From complicity to compromise:  Political Life of Mufti Mohammad Sayeed
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There has been much debate in the Kashmiri and Indian media about the political legacy of Mufti Mohammad Sayeed (1936-2016). Mufti Mohammad Sayeed was never a popular leader in Kashmir except in small pockets which supported the Congress. It is quite likely that Mufti will go down in history as a pro-India Kashmiri politician who cleared space for Hindu nationalist politics in Kashmir by securing an alliance with the BJP.
One of the early failures of Mufti Mohammad Sayeed’s chequered political career was his role in the creation of Democratic National Conference which gathered almost the whole spectrum of the Left in Kashmir under a deluded pro-India Stalinism (and the ruse of fighting NC authoritarianism!). The Democratic National Conference was a political disaster and it abandoned true Kashmiri socialists to a life of anonymity. This sealed the fate of the Left in Kashmir.
But what is in retrospect the most unforgivable mistake of Mufti’s political career in Kashmiri eyes is his complicity as the Home Minister of India for some of the worst atrocities committed by the Indian State in 1990. Governor Jagmohan is a reviled figure in Kashmir for his brutal suppression of pro-freedom protests in Kashmir in 1990 through massacres which claimed scores of lives and long curfews which lasted weeks. It is difficult for Kashmiris to forget that it was Mufti Mohammad Sayeed who appointed Jagmohan as the Governor of Kashmir even against opposition in his own National Front government. It was the first concession he made to the BJP on Kashmir and it wasn’t going to be the last. Some in Kashmir may deem it a bit far-fetched to blame an Indian Home Minister for crimes such as the Gowkadal massacre (committed by a paramilitary force directly under the control of his Ministry) but then the same people must also stop blaming Narendra Modi for any complicity in the Gujarat riots.
Mufti was to the Kashmiri Muslim community what Giani Zail Singh was to the Punjabi Sikhs. The Sikhs of Punjab summoned Giani Zail Singh, the ex-President of India, to the Akal Takht (the seat of Sikh religious authority) to demand an apology for his silence on the assault on Golden Temple in 1984. But Mufti never apologized to the Kashmiri nation for his complicity in the atrocities of 1990.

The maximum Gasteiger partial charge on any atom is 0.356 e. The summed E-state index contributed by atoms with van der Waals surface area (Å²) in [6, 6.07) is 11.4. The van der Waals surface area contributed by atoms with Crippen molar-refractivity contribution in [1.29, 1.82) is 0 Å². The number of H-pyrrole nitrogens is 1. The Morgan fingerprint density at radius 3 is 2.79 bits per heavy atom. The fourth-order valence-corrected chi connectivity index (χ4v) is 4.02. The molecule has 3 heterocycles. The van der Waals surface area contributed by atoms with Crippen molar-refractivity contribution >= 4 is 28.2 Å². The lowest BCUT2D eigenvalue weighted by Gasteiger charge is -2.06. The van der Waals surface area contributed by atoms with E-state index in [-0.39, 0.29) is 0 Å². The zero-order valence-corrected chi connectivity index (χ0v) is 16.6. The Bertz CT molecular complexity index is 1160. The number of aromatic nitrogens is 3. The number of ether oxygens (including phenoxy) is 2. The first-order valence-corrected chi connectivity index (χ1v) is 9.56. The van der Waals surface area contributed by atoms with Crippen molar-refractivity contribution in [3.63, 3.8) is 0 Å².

The height of Sheikh Abdullah (however patriotic he might have been at some point!) had much to do with Indian State power. Mufti is no Sheikh. And Mehbooba Mufti and Omar Abdullah don’t even measure up against Mufti Mohammad Sayeed and Farooq Abdullah.
Every generation of collaborators (despite the military situation!) is weaker than the previous and every generation of freedom lovers is stronger. Mehbooba and Omar are perhaps the last generation of collaborators to wield even the minimal political clout they do with so much State power at their disposal. They must be more aware than anyone else that they have no real claims as Kashmiris on Indian State power. One day this structure of collaboration will simply be overwhelmed. It always seems impossible until it happens.
In an article published in the Hindustan Times, Amitabh Mattoo (an advisor in the PDP government), compared Mufti to a popular 17th century Kashmiri ascetic, Rishi Pir. This is what he had to say: “One of Kashmir’s most revered 17th century saints was Resh Peer and referred popularly as Peer (Sufi), Pandit (guru), Padshah (king of both worlds). Mufti Mohammad Sayeed was a contemporary secular exponent of the same tradition.” It seems, during the Afghan rule over Kashmir, Rishi Pir was invited to a meal by a Sufi who was also the teacher of a great Mughal prince. The Sufi called Rishi Pir a King of Kings on his arrival…but this is how Rishi Pir responded: “Samaan-e benawaai samaan shud ast ma (The means of poverty have become our means).” Mufti did just the opposite in his lethal embrace of the BJP.  By joining hands with the Indian political party most opposed to the idea of a Kashmiri solution to Kashmir, Mufti Mohammad Sayeed succeeded as an Indian nationalist but failed as a Kashmiri.  As far as ordinary Kashmiris are concerned, I remember the following lines of Rahman Rahi:

Yaem khanjar kor mye paivast jigras
Mye tass doikhaer karnavan kotamath

(The one who lodged a knife in my chest How long will I be forced to pray for that oppressor’s health?)   

2 Responses to "From complicity to compromise: Political Life of Mufti Mohammad Sayeed"

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